Community fundraising films provide an opportunity for (not for profit organizations) to raise funds for there club, association, church or other cause. Contact PFFS for more infomation about Community fundraising films.
Port Fairy Film Society a boon for community groups
31 May 2016
THE Port Fairy Film Society is flourishing and a number of community groups are reaping the rewards.
In between their screenings of arthouse and foreign films, which aim to give local audiences a chance to watch rarely sighted gems on a big screen, the society has been hosting regular fundraiser screenings.
These charity events have proven to be a huge success.
On Tuesday, almost 200 people packed the Reardon Theatre for a luncheon, some raffles and a screening of the all-star drama Suffragette, raising more than $3800 for the Red Cross in the process. The day also featured a talk from Port Fairy’s Bob Handby, who regularly volunteers in disaster areas.
Port Fairy Red Cross Unit treasurer Susan Rowbottom said the film society had been a great help to many community groups in the region.
“We’ve been doing these for years,” she said.
“We get great support from the community and the film society.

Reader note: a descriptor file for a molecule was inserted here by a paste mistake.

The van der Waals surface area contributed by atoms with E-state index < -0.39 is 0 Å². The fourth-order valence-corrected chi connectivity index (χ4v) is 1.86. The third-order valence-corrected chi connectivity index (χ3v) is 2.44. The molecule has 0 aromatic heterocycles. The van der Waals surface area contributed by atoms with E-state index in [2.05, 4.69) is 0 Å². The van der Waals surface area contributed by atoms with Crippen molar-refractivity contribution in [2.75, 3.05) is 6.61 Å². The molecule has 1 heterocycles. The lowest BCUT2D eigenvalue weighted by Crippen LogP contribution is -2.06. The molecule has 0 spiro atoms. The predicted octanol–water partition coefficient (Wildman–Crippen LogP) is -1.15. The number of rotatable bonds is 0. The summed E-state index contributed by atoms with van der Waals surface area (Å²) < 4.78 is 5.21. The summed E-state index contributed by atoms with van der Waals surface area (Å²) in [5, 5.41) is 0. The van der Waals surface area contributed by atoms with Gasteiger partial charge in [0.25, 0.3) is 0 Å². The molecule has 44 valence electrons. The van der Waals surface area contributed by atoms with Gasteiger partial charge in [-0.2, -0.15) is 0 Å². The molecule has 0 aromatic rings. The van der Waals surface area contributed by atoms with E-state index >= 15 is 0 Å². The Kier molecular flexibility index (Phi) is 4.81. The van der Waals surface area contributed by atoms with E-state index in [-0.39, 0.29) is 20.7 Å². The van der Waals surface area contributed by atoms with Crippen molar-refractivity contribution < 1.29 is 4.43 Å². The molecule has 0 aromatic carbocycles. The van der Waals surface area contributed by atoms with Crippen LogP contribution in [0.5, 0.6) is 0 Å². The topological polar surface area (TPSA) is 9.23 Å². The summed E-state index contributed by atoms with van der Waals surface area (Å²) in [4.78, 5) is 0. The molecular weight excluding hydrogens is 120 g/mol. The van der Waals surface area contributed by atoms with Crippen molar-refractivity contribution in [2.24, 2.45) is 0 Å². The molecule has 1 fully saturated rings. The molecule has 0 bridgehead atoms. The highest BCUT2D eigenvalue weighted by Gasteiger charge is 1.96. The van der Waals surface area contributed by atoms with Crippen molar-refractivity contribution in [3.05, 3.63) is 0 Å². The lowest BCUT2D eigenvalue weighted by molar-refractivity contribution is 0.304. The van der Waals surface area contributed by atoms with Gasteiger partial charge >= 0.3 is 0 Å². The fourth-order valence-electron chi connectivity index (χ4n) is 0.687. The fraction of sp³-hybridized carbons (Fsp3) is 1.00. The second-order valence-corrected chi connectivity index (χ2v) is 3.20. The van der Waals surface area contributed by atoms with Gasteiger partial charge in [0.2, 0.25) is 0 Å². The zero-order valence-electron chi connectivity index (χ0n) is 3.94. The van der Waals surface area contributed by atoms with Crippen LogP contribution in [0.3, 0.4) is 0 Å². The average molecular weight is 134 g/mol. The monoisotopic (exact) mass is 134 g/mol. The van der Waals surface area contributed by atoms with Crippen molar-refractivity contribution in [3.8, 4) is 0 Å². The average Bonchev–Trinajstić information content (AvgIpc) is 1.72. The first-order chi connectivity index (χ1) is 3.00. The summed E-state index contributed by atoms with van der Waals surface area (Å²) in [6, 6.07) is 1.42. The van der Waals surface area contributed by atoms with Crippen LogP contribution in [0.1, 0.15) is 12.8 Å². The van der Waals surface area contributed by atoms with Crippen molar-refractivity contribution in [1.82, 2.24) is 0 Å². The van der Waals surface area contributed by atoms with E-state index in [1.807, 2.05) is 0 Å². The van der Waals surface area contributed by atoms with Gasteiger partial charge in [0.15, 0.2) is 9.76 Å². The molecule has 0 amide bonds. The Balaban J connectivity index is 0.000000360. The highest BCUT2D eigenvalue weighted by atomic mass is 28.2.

“You look at the film society’s calendar and they do one or two fundraiser screenings a month – it’s great.”
A recent screening of Disney’s animated blockbuster Zootopia attracted more than 200 people, raising money for St Patrick’s Parish Primary School in Port Fairy.
The school is also planning to hold a fundraising screening of the latest Pixar movie Finding Dory in July.
The film society is hosting two showings of Oscar-nominated Irish-American drama Brooklyn on July 22 as a fundraiser for the CWA.
There will also be a charity screening of Kung Fu Panda 3 for Port Fairy Consolidated School on June 11.
It’s part of a busy couple of months coming up for the film society, which will be a hotspot for the duration of the town’s winter weekends.
The society will be screening a movie almost every weekend of the seven-week-long community event.
On June 10, there will be two screenings of Florence Foster Jenkins, which stars Meryl Streep as the titular vocalist, who was regarded as the worst singer in the world during her career.On June 17, they will show Australian film The Daughter, followed on June 25 by a film and food night that will include a pasta-making demonstration and a screening of 1996 cult classic Big Night. Wide Open Sky, a documentary about a children's choir in a remote corner of outback Australia, will be shown on July 1, followed by a yet-to-be-confirmed film on July 3 to mark Naidoc Week. The film society will screen Icelandic drama Rams twice on July